The copolymers of the present invention can be further described as comprising recurring copolymeric units of a polydiorganosiloxane Joined by substituted aryloxy-silicon linkages to a polyester of dihydric phenol and a precursor of carbonic acid, where each of said recurring copolymeric units comprises by average weight from about 10% to about 75% of said polydiorganosiloxane, and preferably from about 40% to 70% by weight.
The above copolymers can be produced by reacting at temperatures in the range of 0° C. to 100° C. preferably 20° C. to 50° C. and in the presence of an acid accepter, a mixture of a halogen chain-stopped polydiorganosiloxane having the formula ##STR4## and a dihydric phenol having the formula ##STR5## and thereafter phosgenating said reaction product until the resulting copolymer achieves a maximum intrinsic viscosity, where R, R', Z and b are as defined above, and X is a halogen radical, preferably chloro.
The halogen chain-stopped polydiorganosiloxanes can be made by conventional procedures such as by the controlled hydrolysis of a diorganodihalosilane, for example, dimethyldichlorosilane as taught in Patnode, U.S. Pat. No. 2,381,366 and Hyde, U.S. Pat. Nos. 2,629,726 and 2,902,507.
Another procedure that can be employed involves equilibrating a mixture of a diorganodichlorosilane and a cyclic polydiorganosiloxane in the presence of a metal catalyst such as ferric chloride as shown in Sauer, U.S. Pat. No. 2,421,653. Although the various procedures utilized in forming the halogen chain-stopped polysiloxane are not critical, generally it has been found desirable to maintain the halogen content of the resulting halogen chain-stopped polysiloxane in the range of about 0.4% to about 35% by weight, and preferably from about 1% to about 10% by weight of said halogen chain-stopped polysiloxane. The halogen chain-stopped polysiloxane is preferably in the form of a chlorinated polydimethylsiloxane.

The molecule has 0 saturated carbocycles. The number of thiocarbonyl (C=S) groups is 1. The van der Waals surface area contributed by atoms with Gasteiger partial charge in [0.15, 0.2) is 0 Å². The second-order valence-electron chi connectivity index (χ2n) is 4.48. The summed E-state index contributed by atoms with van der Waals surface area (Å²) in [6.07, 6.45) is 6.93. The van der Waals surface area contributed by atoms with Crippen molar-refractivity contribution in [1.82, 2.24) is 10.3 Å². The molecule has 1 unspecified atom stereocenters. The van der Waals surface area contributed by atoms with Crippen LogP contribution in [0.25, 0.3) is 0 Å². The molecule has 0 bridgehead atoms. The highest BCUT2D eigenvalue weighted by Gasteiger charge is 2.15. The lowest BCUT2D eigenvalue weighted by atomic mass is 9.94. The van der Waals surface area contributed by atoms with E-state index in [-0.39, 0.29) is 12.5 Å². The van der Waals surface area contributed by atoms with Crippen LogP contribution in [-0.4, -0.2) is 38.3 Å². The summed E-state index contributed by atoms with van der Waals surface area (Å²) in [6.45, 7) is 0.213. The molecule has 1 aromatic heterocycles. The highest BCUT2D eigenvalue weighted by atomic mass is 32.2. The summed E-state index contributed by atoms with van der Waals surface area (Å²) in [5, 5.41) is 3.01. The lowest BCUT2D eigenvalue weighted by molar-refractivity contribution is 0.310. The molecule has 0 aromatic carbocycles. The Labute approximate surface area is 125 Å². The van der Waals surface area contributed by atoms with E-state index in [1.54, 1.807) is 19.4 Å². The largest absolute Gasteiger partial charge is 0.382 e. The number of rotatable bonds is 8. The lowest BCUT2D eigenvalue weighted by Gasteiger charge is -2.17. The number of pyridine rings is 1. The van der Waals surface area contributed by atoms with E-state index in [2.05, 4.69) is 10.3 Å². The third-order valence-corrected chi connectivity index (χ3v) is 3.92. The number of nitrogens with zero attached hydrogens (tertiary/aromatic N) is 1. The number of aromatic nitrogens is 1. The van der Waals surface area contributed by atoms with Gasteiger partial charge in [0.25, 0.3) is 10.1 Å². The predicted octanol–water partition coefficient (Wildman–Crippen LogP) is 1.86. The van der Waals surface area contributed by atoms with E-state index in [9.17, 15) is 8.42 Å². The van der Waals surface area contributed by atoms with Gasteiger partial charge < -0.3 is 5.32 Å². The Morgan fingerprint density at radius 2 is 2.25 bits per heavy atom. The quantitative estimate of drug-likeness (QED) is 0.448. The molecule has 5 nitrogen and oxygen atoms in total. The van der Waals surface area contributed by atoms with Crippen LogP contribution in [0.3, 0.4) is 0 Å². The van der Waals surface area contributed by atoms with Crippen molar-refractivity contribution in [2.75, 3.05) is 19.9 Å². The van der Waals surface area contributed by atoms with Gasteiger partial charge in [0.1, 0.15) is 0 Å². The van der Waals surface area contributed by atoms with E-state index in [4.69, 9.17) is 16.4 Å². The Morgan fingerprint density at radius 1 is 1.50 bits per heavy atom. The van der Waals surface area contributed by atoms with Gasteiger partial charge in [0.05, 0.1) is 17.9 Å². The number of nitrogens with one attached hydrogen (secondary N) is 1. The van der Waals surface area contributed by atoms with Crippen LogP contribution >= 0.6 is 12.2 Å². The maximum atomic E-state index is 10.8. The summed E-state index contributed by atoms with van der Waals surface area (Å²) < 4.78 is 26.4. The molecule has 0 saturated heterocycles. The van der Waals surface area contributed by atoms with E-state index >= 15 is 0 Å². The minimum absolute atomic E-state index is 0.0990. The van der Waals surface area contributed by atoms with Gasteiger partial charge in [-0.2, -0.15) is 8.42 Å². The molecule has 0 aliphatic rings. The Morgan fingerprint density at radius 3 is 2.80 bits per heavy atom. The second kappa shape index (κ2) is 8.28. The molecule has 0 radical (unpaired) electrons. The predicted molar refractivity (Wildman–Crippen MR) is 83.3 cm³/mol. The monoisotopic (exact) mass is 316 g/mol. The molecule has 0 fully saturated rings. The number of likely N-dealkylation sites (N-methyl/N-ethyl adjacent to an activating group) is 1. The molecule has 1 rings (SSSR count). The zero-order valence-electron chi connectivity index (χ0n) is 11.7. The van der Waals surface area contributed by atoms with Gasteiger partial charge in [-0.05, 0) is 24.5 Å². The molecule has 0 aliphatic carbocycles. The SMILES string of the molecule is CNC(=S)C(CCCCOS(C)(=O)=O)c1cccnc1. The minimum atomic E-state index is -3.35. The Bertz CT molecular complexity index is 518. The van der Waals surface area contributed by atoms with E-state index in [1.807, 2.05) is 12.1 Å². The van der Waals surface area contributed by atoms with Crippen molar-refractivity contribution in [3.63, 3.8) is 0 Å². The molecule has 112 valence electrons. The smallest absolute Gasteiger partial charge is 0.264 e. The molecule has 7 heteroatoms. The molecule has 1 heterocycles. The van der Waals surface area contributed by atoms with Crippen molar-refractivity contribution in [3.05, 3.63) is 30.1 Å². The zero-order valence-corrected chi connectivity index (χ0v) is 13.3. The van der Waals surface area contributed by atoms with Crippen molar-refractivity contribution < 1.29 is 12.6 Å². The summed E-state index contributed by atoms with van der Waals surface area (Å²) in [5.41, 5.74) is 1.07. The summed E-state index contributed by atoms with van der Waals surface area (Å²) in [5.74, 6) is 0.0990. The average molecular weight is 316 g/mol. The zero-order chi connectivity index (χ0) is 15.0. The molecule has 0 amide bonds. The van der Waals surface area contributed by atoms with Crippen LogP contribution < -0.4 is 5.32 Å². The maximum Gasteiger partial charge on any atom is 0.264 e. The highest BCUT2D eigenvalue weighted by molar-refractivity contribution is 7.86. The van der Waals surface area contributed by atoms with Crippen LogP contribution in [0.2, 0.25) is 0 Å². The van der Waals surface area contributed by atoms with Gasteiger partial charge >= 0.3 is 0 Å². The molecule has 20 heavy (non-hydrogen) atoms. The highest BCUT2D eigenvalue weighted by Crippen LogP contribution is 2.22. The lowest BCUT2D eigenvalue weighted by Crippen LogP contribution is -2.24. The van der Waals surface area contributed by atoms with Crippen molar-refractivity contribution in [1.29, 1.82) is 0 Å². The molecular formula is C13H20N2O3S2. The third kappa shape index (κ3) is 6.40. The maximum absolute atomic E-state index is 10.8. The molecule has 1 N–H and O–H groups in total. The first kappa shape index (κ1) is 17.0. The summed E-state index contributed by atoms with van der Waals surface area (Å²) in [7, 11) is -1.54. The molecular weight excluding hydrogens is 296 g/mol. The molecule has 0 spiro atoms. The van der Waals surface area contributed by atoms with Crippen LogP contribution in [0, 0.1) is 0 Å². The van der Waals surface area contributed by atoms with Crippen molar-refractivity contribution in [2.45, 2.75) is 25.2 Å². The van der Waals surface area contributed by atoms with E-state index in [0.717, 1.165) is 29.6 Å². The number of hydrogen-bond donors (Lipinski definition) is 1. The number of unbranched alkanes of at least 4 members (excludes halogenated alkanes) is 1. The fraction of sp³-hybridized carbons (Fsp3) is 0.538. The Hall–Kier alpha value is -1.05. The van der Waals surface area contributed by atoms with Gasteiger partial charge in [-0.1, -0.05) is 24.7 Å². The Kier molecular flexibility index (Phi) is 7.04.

Dihydric phenols that are included are, for example, 2.2-bis(4-hydroxyphenol)propane (bisphenol (A); 2.4'-dihydroxydiphenylmethane; bis(2-hydroxyphenyl)methane; bis-(4 hydroxyphenyl)methane; 1.1-bis(4-hydroxyphenyl)ethane; 1.2-bis(4-hydroxyphenyl)ethane; 1.1-bis(4-hydroxy-2-chlorophenyl)ethane; 1.1-bis(2.5-dimethyl-4-hydroxyphenyl)ethane; 1.3-bis(3-methyl-4-hydroxyphenyl)propane. 2,2-bis(3-isopropyl-4-hydroxyphenyl)propane; etc. Mixtures can also be used. Others will occur to those skilled in the art.
These copolymers essentially comprise recurring units consisting of a polydiorganosiloxane interconnected by substituted aryloxy-silicone linkages to a polyester of carbonic acid precursor and a dihydric phenol.